Influences are many and varied. Granada’s Moorish past lies comfortably alongside its Spanish and Andalusian traditions. You’ll notice it everywhere, from the iconic Mudejar architecture to the languages that are spoken on the streets, the food to the festivals.
This is a city where you can visit an ancient Hammam, a modern art gallery, and a Romani flamenco show all in one afternoon. You can stop in a traditional taverna for a Spanish beer, at a hip cafe for a specialty coffee, or in the Street of Tea Houses for a glass of Moroccan mint brew. You can shop at quirky second-hand stores, high street chains, luxury boutiques, or colorful, chaotic bazaars.
Yep, it’s all there, wedged into the heart of this amazing, amazing city.
The stunning natural surroundings
Some people might avoid Granada because it’s not a traditional beach holiday destination like nearby Malaga. But trust us when we say that there is plenty of natural beauty to keep you happy!
Granada sits amid the foothills of the Sierra Nevada Mountains, which not only form an impressive backdrop to the Alhambra but offer a playground for adventurers all year round. You can climb, hike, mountain bike, and paraglide your way through the peaks by summer. Then, in the winter, strap on your skis and enjoy Europe’s most southerly ski resort!
If you absolutely cannot can’t live without the beach, hop in the car. It’s only a short drive to the Costa Tropical. Granada’s closest stretch of beaches might not be as famous as the nearby Costa del Sol, but it’s also nowhere near as busy. They’re characterized by their remote vibes and dramatic rocky scenery created by the mountains that stretch down to the sea.
The art scene
There’s a collection of notable galleries here that help to make Granada well worth visiting for artists and art lovers alike. Your first stop should be the Museum of Fine Arts, located within the Palace of Charles V. The collections there count over 2,000 classic artworks and sculptures. It also happens to be one of the oldest public museums in the country.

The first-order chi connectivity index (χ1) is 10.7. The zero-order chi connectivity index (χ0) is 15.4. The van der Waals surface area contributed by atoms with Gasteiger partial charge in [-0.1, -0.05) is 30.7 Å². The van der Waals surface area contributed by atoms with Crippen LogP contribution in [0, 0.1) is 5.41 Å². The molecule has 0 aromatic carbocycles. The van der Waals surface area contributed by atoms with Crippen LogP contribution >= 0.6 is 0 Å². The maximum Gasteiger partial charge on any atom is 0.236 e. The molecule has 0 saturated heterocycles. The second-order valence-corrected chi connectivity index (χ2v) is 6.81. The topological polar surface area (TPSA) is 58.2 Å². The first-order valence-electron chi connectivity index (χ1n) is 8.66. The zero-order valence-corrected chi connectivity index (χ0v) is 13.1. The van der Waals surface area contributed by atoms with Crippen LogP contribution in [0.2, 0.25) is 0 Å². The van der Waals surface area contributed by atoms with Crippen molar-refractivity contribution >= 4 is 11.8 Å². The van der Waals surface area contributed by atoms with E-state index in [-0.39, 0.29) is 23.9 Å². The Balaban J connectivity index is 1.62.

After that, head to Galeria Granada Capital, a more contemporary gallery with paintings, sculptures, and photography displays by local and international artists. Next up, take a tour of the many smaller, and independent galleries scattered through the city, and keep an eye out for the street art – particularly in the Realejo neighborhood – as you go…
Yep, Granada is home to an impressive street-art scene and following the walking trails can be a great way to spend the day and explore the city. Start in the Jewish Quarter, Realejo, where the colorful works contrast dramatically with the ancient buildings. Much of this work was created by El Niño de las Pinturas, aka Paul Ruiz, a Spanish-born artist who has achieved global fame with his edgy street murals.
Granada really delivers on the food front. The city is one of the culinary capitals of Spain, fusing old-school Andalusian ingredients with the spices and exoticism of Moorish and North African cooking. What’s more, the cooking traditions here are old – many of the dishes have a history that goes back centuries, to the days of the Christian reconquest or the Arabic caliphate.
Here are just a few of the things that every foodie should be sure to sample during their time in Granada:
- Salmorejo – An Andalusian soup that’s made with fresh olive oil and skinned tomatoes. Like gazpacho, it’s often served cold with a garnish of salty Iberian ham.
- Pionono – A sweet pastry that actually hails from a nearby mountain town, these are cylindrical rolls of pastry doused with gooey sugar syrup. They go great with a strong coffee.
- Tortilla del Sacromonte – A classic Spanish egg tortilla with some more left-of-field additions courtesy of Granada’s farming communities. We’re talking lamb brains and sweetbreads!
The good news is that Granada holds to the Andalusian tradition where tapas is served free when you order a drink. Simply head out to one of the city’s many bars, order a small cerveza for a couple of dollars, and then enjoy the small bite-sized dishes that flow with it. It’s customary to enjoy only one or two rounds in each establishment before moving to the next bar.